Health Minister Robin Swann has outlined plans that will continue to tackle the harms caused to children and young people by tobacco and second-hand smoking.
He laid out his plans to prioritise and progress regulations on smoking in cars when children are present, as well as preventing the sale of nicotine inhaling products to those aged under 18.
Minister Swann said: “The use of tobacco continues to be a primary cause of preventable ill-health and premature death in Northern Ireland. It is vital that we maximise our efforts to reduce smoking prevalence and protect people, particularly children, from the effects of second- hand smoke.”
Legislation is already in place which bans smoking in certain premises, places and vehicles including on public transport and in work vehicles used by more than one person.
The proposed new regulations would extend the current smoke-free provisions to private vehicles where children are present, when there is more than one person in the car and the vehicle is enclosed. It is also proposed that failing to prevent smoking in a smoke-free private vehicle will be made an offence.
The Minister said: “Children and young people are more vulnerable to the harmful effects of second hand smoke as they breathe more rapidly and inhale more pollutants per pound of body weight than adults. The Royal College of Physicians has reported that this can lead to increased risk of asthma, lower respiratory infections, middle ear disease, bronchitis, bacterial meningitis and sudden infant death syndrome, as well as reduced respiratory function.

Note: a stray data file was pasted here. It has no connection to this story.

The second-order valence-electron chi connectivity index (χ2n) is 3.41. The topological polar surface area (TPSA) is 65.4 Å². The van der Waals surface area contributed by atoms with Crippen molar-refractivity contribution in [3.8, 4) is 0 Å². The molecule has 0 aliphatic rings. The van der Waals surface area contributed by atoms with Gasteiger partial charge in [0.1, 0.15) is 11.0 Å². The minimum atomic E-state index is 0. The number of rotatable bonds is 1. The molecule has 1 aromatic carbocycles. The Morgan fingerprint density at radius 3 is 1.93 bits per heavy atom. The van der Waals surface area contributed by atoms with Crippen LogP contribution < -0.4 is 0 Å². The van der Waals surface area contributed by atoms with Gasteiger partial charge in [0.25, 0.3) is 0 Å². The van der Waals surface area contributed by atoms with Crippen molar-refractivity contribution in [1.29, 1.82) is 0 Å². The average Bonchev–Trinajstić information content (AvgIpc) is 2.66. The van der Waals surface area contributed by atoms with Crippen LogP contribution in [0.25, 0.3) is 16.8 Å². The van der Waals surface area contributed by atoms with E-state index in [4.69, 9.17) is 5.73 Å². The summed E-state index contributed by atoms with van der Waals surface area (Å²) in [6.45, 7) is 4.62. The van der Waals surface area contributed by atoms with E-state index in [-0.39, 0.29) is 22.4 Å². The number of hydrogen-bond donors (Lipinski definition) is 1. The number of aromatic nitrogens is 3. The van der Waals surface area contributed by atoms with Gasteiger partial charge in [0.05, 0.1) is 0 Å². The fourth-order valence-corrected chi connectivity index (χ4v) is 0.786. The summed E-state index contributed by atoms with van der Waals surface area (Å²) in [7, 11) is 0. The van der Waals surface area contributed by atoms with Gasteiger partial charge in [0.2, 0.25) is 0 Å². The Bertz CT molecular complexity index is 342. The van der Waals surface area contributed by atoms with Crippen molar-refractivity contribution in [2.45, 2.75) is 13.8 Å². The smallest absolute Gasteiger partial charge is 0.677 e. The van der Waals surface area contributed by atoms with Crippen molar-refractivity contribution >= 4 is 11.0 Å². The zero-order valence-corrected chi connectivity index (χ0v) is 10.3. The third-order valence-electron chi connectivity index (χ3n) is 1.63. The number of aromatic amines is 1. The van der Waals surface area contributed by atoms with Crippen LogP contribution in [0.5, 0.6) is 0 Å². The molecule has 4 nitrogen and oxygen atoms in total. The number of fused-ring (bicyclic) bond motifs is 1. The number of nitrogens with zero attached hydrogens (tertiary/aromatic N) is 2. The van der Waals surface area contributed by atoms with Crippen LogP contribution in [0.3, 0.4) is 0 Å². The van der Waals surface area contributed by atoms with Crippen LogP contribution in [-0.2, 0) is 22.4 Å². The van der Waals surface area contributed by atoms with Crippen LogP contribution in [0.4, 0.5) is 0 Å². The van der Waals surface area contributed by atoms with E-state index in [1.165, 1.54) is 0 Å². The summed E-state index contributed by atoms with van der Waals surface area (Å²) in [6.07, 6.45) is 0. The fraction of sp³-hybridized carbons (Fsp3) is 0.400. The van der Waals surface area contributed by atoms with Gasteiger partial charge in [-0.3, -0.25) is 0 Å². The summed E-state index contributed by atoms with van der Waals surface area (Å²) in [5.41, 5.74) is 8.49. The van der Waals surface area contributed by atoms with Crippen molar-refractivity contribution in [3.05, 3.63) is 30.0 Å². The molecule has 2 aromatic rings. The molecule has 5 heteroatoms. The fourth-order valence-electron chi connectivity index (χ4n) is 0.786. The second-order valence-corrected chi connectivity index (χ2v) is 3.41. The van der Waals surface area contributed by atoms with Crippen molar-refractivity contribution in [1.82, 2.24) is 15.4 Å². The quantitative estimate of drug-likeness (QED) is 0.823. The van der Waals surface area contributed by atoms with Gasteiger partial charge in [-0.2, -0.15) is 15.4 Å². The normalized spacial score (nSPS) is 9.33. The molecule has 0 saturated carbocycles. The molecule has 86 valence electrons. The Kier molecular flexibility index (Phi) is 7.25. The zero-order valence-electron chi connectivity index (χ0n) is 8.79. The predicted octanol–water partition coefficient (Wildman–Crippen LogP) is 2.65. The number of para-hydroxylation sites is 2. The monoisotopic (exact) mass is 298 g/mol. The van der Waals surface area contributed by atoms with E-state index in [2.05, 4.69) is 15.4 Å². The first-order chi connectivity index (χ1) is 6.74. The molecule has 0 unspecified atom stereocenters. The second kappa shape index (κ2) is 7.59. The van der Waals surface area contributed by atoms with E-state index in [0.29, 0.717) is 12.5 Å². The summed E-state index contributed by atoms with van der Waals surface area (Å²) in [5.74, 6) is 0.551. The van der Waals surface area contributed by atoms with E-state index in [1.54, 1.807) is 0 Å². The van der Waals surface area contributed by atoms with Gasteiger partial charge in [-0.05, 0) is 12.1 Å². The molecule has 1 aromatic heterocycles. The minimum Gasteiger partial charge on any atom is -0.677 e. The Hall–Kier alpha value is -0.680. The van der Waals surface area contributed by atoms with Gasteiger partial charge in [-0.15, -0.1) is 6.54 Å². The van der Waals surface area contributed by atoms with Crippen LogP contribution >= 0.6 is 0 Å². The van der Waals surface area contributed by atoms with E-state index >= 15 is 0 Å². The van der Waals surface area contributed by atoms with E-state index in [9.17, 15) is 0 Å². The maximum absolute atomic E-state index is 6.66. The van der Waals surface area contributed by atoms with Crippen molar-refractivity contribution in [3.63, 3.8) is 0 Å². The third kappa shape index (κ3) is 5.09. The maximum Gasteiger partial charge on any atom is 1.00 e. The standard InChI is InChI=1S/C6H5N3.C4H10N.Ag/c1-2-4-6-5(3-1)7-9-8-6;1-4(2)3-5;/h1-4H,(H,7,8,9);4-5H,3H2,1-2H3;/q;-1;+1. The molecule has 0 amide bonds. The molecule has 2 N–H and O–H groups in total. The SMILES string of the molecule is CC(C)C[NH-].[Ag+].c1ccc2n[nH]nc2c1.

“These planned regulations will play an important role in protecting children from the harms of nicotine addiction and tobacco use. I anticipate that, subject to Assembly approval, these regulations will be operational early next year.”
The Minister has also laid out his plans to prevent the sale of nicotine inhaling products, such as e-cigarettes, to anyone aged under 18, under the Health Miscellaneous Provisions Act (NI) 2016. It will also be an offence to purchase such products on behalf of a child (a proxy purchasing offence). These offences mirror current offences relating to tobacco sales.
Minister Swann said: “Nicotine is highly addictive and, according to the World Health Organisation, exposure to nicotine whilst still in adolescence can lead to long-term consequences for brain development. In addition to the potential long-term health implications of e-cigarette use by teenagers, there are also concerns that they may act as a gateway into smoking.
“Youth smoking prevalence in Northern Ireland has been steadily decreasing in recent years, and I do not wish to see this trend reversed because young people, who may not have been induced initially to smoke tobacco, instead become addicted to nicotine through e-cigarettes.”
In conclusion, the Minister confirmed that the current Tobacco Control Strategy is to be extended.
“There have been a number of significant developments in the area of tobacco and nicotine control since the current strategy was introduced. As a result, a mid-term review was undertaken and work is ongoing to implement review recommendations. It is important that we allow sufficient time for the recommendations to be implemented. Therefore the current strategy will be extended for a further period of time. This will allow for actions to be taken forward that address the inequalities evident in tobacco use and the associated health outcomes.”